The FTC also alleges that Volkswagen’s ads for its TDI models falsely claimed that the vehicles were compliant with emissions regulations in all 50 states. In fact, the FTC says that without the “defeat device” that Volkswagen installed on its diesel models, these vehicles would never have been able to pass state emissions tests.
The high emissions levels of VW’s diesel models has also affected the resale value of these vehicles. Because owners of Volkswagen and Audi diesel-powered vehicles are unable to take their cars for emissions inspection until VW follows through on its promise to fix the emissions problem with these vehicles, many VW and Audi TDI owners are currently unable to sell their vehicles for fair market value. The VW emissions cheating scandal has also significant decline in the Blue Book value of the affected vehicles. The suggested purchase prices for the diesel vehicles involved in the VW emissions scandal ranged from about $22,000 for the least-expensive Volkswagen model to about $125,000 for the highest-priced Audi model.
The FTC complaint against Volkswagen—which was filed in the U.S. District Court for the Northern District of California in San Francisco—seeks to recover compensating for U.S. consumers who purchased or leased one of the VW or Audi models from 2008 through 2015 that were involved in the Dieselgate scandal. The FTC’s action against Volkswagen will have no effect on the ability of consumers who purchased or leased a VW or Audi diesel vehicle from taking legal action against the automaker. The FTC lawsuit also asks the court to issue an injunction that would prevent Volkswagen from engaging in similarly deceptive advertising practices in the future.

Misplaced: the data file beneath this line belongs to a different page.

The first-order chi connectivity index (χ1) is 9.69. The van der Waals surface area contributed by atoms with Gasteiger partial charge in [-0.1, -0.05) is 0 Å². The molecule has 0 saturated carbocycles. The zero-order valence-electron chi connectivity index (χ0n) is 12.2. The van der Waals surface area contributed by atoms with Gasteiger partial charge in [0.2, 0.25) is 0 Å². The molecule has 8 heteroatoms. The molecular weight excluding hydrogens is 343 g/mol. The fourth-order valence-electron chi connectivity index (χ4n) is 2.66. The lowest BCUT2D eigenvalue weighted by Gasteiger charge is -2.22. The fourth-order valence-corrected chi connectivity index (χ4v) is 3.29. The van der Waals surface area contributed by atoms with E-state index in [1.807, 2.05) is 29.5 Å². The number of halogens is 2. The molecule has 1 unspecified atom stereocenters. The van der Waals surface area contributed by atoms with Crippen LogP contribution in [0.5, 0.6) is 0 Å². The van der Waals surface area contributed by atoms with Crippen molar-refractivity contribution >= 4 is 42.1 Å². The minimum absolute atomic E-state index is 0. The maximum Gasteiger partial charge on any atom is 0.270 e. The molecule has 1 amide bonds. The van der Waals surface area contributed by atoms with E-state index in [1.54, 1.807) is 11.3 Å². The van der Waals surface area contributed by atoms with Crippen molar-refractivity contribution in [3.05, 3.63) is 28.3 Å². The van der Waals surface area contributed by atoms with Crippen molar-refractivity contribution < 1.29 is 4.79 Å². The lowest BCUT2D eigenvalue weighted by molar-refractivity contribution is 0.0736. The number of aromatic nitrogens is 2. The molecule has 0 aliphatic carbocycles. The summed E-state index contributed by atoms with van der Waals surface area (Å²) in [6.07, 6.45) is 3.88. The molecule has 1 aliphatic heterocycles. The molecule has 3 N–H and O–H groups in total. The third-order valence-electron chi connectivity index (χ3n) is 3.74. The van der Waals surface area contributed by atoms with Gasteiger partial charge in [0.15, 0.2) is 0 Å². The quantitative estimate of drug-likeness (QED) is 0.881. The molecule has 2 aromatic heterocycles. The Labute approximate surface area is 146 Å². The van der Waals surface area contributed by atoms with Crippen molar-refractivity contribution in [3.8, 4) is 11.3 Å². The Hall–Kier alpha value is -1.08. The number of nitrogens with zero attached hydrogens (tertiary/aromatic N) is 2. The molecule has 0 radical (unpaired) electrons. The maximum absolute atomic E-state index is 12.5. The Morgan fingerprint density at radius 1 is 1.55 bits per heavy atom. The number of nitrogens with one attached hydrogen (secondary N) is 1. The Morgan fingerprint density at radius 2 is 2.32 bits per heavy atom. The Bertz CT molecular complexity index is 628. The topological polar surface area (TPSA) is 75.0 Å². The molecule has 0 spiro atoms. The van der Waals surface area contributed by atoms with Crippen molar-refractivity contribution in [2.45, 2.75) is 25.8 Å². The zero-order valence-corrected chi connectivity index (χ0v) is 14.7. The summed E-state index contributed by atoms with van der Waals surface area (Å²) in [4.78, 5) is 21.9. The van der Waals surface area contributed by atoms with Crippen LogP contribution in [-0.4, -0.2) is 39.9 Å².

Lawsuits Filed Against Volkswagen by VW and Audi Diesel Owners
Consumers who purchased or leased a Volkswagen, Audi, or Porsche model involved in the diesel emissions cheating scandal may be eligible to file a lawsuit against VW. The first step in taking legal action is to talk with a law firm whose attorneys have the knowledge and experience in handling commercial and product liability litigation to help guide you through the process of filing a case.
The law firm of Heygood, Orr & Pearson has filed lawsuits on behalf of our clients against Volkswagen over the Dieselgate scandal. One of our partners, Michael Heygood, was recently named to the Plaintiffs’ Steering Committee for the Volkswagen MDL that is already underway in California. Mr. Heygood and the other attorneys at our firm expect to remain involved in the lawsuits against Volkswagen throughout the litigation process as we work to achieve a fair resolution to these claims on behalf of our clients.
If you purchased or leased a Volkswagen, Audi, or Porsche vehicle equipped with a diesel-powered engine, contact the lawyers at Heygood, Orr & Pearson for a free legal consultation to learn more about whether you qualify to file a lawsuit. You can reach us by calling toll-free at 1-877-446-9001, or by following the link to our free case evaluation form and answering a few short questions about your case to get started.